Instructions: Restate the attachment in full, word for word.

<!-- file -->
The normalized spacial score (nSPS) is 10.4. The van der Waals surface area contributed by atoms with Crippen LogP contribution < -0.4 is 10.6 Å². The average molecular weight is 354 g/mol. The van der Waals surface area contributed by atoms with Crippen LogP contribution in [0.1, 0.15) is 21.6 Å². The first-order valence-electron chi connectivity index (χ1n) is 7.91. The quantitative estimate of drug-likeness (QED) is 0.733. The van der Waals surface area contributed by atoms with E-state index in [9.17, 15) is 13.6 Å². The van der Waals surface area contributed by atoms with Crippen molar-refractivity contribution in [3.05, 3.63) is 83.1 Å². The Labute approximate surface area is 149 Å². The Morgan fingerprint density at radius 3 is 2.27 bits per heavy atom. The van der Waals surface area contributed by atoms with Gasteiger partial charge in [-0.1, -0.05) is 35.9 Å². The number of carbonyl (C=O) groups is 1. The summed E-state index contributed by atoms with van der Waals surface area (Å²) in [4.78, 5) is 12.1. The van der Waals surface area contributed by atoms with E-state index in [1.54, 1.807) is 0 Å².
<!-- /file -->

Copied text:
The normalized spacial score (nSPS) is 10.4. The van der Waals surface area contributed by atoms with Crippen LogP contribution < -0.4 is 10.6 Å². The average molecular weight is 354 g/mol. The van der Waals surface area contributed by atoms with Crippen LogP contribution in [0.1, 0.15) is 21.6 Å². The first-order valence-electron chi connectivity index (χ1n) is 7.91. The quantitative estimate of drug-likeness (QED) is 0.733. The van der Waals surface area contributed by atoms with E-state index in [9.17, 15) is 13.6 Å². The van der Waals surface area contributed by atoms with Crippen molar-refractivity contribution in [3.05, 3.63) is 83.1 Å². The Labute approximate surface area is 149 Å². The Morgan fingerprint density at radius 3 is 2.27 bits per heavy atom. The van der Waals surface area contributed by atoms with Gasteiger partial charge in [-0.1, -0.05) is 35.9 Å². The number of carbonyl (C=O) groups is 1. The summed E-state index contributed by atoms with van der Waals surface area (Å²) in [4.78, 5) is 12.1. The van der Waals surface area contributed by atoms with E-state index in [1.54, 1.807) is 0 Å².